12/09/2018 12:23 BST | Updated 12/09/2018 12:23 BST

Why I Advocate 'Coming Out' About Your OCD

The opportunities I missed out on because I ran away rather than ask for help were building up and life really was starting to pass me by

Klaus Vedfelt via Getty Images

Every now and again an issue or condition is thrust into the limelight and it seems that everyone is talking about it. At the moment that’s happening for OCD. Daily in the mainstream media there are now news stories that are about more than lining up items in straight lines or flicking light switches on and off. De-stigmatising mental health and increasing public understanding is always fantastic - but this time it’s personal.

I was diagnosed with OCD when I was 17 and had never talked about it outside of my immediate family. Mostly because I didn’t want to accept it was such a central part of my life but also because of the shame involved. The truth is, as wonderful as charities such as Time to Change, who work tirelessly to reduce the idea of stigma around mental illness are it’s still up to the individual to really feel ready to ‘come out’ as mentally ill. It’s become a cliche but a more tangible illness tends to evoke compassion in the average person whereas mental illness is such a slippery animal that responses can go from acceptance to the suggestion that it’s being ‘put on’ or ‘milked’. For me, the issues were shame and fear. I was ashamed that I didn’t have more control over my brain and I was terrified that I’d be considered defective, unloveable or unemployable. I didn’t want to put the information out there for future potential employers, partners or even friends to see. In the end it was unavoidable. The pressure I put on my partner and family by demanding they were the only people that could know was substantial and unfair. At the same time, the opportunities I missed out on because I ran away rather than ask for help were building up and life really was starting to pass me by.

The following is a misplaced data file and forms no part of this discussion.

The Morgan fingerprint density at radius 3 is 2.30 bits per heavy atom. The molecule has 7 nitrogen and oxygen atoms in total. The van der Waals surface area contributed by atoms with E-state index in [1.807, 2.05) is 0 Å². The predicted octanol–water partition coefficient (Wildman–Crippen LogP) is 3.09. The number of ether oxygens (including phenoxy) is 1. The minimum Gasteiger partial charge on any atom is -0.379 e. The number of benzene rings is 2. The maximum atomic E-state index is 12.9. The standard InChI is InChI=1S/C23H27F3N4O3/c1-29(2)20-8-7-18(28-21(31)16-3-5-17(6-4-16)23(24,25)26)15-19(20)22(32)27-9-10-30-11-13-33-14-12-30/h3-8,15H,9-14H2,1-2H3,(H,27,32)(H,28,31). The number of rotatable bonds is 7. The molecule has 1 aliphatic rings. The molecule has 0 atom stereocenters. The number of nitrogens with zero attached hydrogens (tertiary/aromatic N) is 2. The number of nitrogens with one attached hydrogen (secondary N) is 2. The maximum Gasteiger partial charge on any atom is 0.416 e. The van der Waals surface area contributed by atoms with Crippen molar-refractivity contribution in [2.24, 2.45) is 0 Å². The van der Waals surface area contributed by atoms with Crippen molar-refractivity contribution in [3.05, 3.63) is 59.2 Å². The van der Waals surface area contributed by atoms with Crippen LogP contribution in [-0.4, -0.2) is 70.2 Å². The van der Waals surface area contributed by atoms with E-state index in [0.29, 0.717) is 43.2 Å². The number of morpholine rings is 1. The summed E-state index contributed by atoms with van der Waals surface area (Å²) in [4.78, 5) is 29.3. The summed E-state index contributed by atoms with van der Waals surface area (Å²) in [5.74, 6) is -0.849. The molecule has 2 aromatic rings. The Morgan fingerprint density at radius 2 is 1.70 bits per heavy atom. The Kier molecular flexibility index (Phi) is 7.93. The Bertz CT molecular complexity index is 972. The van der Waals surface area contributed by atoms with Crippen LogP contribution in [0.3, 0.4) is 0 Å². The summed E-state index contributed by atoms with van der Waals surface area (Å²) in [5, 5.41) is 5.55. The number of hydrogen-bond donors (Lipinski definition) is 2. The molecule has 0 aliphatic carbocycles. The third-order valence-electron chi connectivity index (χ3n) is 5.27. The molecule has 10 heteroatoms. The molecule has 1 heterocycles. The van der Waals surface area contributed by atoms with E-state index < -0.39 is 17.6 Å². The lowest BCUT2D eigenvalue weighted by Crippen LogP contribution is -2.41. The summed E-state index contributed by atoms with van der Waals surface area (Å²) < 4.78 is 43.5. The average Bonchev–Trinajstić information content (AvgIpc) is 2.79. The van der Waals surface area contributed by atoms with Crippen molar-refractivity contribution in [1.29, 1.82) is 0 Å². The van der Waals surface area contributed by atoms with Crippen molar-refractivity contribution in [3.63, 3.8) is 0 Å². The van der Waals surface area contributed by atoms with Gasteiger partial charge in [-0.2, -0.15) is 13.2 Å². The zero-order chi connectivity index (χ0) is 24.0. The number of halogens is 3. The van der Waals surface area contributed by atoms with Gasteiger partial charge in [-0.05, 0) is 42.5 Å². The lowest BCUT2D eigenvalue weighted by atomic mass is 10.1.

So I wrote down how I was feeling, turned it into a play and headed up to the Edinburgh Fringe. On the first day I was uncomfortable trying to ‘sell’ the show to people. I felt the embarrassment creep back up on me. Then I did a podcast about OCD for the BBC. Then another podcast. Then another one. And suddenly I was almost a pro, talking confidently about OCD as though I’d be doing so for years. I found myself lending an ear to others who wanted to talk privately about their personal shame and encouraging them to speak out and accept themselves. Over those four weeks there were of course little stumbles, but it felt like I’d shrugged off something that had been weighing me down for years. I was surprised by how terrified the people I met were about admitting their own conditions. I couldn’t remember ever feeling like that. Nowadays it trips off the tongue.

And then today, a couple of weeks after returning from the Fringe, I found some rough notes from something I’d tried to write back in 2014 and I was instantly transported back to how fearful and apologetic I was:

The truth is I don’t talk about my OCD. I read books others have written on mental health problems. I have volunteered at a mental health charity. But I’ve never once broken my silence to talk about myself. Although it is an integral part of myself and my personality it is also the thing I hate most about myself. I used to separate my OCD from myself but this year heralds a full decade from the day that this illness first took me strongly in its grasp and now I realise it’s not something I can separate from who I am or who I’ll become. So I’m filled daily with a deep shame about the core of who I am and this is a terrible way to feel about yourself. 

The piece goes on in this vein and frankly is pretty depressing.

It seems a bit flippant to say that if you’re open and speak out then you’ll feel so much better. Of course there’s more to it than that and I still have OCD. I still have my struggles. But actually the step from then to now really wasn’t that massive though it’s made a world of difference.